With a loving smack that would have brought a smile to Bob McCoskrie’s face, the Herald‘s editorial today rebukes John Key in the strongest terms it can.
Now that the Budget is behind us, the National Party has less excuse for indecision on most of the important economic issues facing the country at the coming election. As late as eight days ago finance spokesman Bill English could not answer a question as basic as whether National would keep the top tax tier, 39c in the dollar.
Of course, it’s patently ridiculous to think that the most serious economic problem facing New Zealand is the 39 cent tax bracket (off the top of my head: climate change, peak oil, food miles, low wages, water, the missing generation of trades people from the 1990s when National scrapped apprenticeships, the coming retirement of the boomers and subsequent housing market collapse) but, at least, the Herald is finally challenging Key to get serious about what he would do in government.
It goes on to dismiss the ‘tax cuts don’t lead to revenue cuts because people work harder’ argument as the wishful thinking.
If National promises to abolish the 39c rate, and realign the top personal rate to the company tax rate, it will claim that lower rates will keep high earners in New Zealand and improve their incentives to work, resulting in no loss of tax revenue. Conservative governments have seen their Budgets turn to grief on this belief.
New Zealanders are already among the most employed and longest-working people in the world – tax cuts won’t make them more so. But, being the Herald, the answer it finds is not ‘don’t cut the tax’ it’s ‘cut spending too’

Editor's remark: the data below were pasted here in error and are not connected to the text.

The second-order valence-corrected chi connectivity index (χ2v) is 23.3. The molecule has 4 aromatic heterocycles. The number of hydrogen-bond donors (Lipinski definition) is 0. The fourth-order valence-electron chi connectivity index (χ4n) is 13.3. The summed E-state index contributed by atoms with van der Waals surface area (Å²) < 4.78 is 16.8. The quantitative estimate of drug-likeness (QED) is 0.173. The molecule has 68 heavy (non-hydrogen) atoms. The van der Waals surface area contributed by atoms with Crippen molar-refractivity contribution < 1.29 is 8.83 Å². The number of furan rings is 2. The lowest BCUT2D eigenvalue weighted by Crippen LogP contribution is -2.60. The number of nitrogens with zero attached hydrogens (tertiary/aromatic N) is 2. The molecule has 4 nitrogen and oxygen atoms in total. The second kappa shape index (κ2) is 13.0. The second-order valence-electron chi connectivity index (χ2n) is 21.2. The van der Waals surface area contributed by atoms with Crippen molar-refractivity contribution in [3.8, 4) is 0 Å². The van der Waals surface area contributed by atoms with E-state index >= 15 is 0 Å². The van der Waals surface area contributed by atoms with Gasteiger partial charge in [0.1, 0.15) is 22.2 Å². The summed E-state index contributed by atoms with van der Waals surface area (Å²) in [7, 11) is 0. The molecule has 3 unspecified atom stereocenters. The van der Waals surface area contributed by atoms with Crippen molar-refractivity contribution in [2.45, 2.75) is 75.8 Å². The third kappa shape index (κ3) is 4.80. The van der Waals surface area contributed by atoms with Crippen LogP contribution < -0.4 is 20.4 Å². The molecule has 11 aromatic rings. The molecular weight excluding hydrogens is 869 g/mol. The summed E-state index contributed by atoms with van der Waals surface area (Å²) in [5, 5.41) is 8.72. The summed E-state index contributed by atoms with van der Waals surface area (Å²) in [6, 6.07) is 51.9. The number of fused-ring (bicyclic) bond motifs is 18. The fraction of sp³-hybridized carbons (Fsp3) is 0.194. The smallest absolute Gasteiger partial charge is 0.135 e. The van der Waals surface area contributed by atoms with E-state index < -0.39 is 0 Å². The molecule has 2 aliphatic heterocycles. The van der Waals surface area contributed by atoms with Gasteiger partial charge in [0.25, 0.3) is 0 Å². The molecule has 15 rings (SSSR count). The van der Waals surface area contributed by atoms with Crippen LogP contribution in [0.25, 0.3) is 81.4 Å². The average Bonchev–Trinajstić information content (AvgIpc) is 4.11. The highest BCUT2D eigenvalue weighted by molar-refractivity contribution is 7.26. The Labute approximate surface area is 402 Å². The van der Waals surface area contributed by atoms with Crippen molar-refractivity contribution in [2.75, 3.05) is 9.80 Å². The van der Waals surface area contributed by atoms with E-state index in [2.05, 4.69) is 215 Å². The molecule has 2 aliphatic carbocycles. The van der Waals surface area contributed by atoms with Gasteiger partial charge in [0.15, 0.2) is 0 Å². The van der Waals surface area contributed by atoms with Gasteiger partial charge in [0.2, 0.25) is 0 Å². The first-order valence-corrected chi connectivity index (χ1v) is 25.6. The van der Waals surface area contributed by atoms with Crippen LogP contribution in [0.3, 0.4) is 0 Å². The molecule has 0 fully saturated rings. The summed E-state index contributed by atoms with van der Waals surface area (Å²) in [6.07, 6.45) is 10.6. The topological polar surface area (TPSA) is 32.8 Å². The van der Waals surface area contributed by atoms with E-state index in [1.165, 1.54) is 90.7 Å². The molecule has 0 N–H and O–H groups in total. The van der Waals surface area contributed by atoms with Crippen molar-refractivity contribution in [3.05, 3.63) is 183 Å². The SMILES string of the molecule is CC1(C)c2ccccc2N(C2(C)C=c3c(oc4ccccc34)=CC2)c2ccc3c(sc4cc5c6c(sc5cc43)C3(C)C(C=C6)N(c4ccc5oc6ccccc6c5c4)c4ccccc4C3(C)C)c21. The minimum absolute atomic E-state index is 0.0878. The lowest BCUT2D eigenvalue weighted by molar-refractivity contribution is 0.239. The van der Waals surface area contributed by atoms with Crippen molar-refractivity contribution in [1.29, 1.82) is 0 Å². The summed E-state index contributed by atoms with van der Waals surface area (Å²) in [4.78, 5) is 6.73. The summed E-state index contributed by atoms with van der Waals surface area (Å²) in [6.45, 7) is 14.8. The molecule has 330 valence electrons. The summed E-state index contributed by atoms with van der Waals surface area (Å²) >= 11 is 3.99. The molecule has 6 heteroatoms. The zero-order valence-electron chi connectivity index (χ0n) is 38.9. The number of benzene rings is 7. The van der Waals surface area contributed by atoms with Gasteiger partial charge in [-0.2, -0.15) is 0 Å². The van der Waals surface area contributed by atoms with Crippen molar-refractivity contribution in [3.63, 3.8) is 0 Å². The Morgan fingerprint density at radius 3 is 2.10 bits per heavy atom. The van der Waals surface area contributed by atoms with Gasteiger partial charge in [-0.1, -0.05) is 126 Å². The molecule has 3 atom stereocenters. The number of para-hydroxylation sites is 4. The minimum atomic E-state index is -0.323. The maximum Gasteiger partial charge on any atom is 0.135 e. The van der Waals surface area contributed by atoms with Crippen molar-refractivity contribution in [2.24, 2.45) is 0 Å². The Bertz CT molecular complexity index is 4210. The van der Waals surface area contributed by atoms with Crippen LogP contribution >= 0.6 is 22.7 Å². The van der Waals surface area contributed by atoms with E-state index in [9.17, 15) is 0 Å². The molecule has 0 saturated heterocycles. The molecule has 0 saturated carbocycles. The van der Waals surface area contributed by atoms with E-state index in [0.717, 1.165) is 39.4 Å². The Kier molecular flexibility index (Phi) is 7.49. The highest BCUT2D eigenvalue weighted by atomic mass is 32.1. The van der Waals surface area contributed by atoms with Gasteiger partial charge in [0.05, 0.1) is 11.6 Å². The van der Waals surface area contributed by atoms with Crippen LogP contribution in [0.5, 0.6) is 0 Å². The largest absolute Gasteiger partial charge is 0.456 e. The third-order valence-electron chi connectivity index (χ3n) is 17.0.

the party will need to stick its neck out on expenditure cuts, too. It is not sufficient to say, as Mr Key did the other day, “National will direct spending away from low-quality programmes that push up inflation towards frontline services like doctors, nurses, teachers and police.” That sort of double-speak fools nobody. We need to hear serious policy soon.
The Herald‘s campaign platform would be less tax on high incomes funded by cutting government spending. That’s a wealth transfer from the poor to the rich, but at least it is a platform. Key is trying to get into government without one, and even his most ardent allies are getting sick of it.
[incidentally, the Herald says our tax system with higher tax in higher brackets is 'progressive in Labour terms'. It's progressive in mathematical terms; it's not a values judgement, it's a numerical reality]